The results presented in this report may be used to better understand fluctuations of concentration and load during changing seasons and flow conditions and to assess water-quality conditions relative to total maximum daily load goals, National Pollutant Discharge Elimination System requirements, and water-quality standards. The information also will be useful for evaluating loading characteristics, such as range and variability, and for determining effectiveness of best management practices. The continuous streamflow data and estimated concentrations, densities, and loads are available at

Posted March 2008

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Purpose and Scope

Description of Study Area

Previous Studies


Data Collection and Analysis

Regression Models

Estimation of Constituent Concentrations, Densities, Loads, and Yields

Duration Curves

Results of Continuous In-Stream Measurements


Specific Conductance


Water Temperature


Dissolved Oxygen

Variability in Streamflow and Water-Quality Measurements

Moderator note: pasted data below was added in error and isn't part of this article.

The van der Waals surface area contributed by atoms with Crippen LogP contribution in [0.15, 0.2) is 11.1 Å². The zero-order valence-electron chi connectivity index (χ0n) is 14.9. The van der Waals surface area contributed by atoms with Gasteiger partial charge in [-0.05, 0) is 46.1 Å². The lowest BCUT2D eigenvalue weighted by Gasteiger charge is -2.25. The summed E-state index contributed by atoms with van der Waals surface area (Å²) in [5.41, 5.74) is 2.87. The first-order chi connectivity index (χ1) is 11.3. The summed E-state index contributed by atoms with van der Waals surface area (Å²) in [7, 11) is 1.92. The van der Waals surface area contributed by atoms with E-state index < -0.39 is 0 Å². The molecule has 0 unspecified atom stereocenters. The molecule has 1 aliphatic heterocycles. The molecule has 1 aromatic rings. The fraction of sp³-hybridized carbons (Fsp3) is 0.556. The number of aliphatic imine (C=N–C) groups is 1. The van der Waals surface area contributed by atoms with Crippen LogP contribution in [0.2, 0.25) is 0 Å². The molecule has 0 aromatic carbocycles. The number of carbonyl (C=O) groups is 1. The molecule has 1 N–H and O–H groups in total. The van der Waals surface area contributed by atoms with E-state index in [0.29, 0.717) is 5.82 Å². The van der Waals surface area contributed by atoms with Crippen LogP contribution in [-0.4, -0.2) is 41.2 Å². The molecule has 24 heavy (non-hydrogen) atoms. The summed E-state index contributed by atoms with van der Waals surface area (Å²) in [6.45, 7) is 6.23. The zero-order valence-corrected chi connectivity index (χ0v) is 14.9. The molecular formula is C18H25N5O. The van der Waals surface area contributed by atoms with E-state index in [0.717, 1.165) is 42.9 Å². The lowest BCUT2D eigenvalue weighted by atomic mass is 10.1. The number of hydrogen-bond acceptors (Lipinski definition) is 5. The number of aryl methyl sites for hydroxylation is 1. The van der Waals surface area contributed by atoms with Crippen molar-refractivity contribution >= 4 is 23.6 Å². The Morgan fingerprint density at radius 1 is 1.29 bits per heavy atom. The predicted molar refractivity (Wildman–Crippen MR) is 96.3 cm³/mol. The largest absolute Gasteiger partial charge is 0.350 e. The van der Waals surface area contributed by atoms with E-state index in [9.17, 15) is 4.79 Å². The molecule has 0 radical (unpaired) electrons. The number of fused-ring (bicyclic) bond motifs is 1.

Relation Between Streamflow and Turbidity

Regression-Estimated Constituent Concentrations, Densities, Loads, and Yields

Regression Models

Regression-Estimated Constituents

Suspended Sediment and Total Suspended Solids

Dissolved Solids, Chloride, and Other Major Ions

Fecal-Indicator Bacteria

Results of Selected Discrete-Sample Analysis



Watershed Characteristics Affecting Water Quality in Johnson County Streams

Summary and Conclusions

References Cited



Rasmussen, T.J., Lee, C.J., and Ziegler, A.C., 2008, Estimation of constituent concentrations, loads, and yields in streams of Johnson County, northeast Kansas, using continuous water-quality monitoring and regression models, October 2002 through December 2006: U.S. Geological Survey Scientific Investigations Report 2008–5014, 103 p.

More Information

For more information about USGS water quality studies in Johnson County, Kansas, contact:

Teresa Rasmussen
U.S. Geological Survey
Kansas Water Science Center
4821 Quail Crest Place
Lawrence, KS 66049-3839
Telephone: (785) 832-3576
Fax: (785) 832-3500

For more information about USGS water resources studies in Kansas, visit the USGS Kansas Water Science Center home page: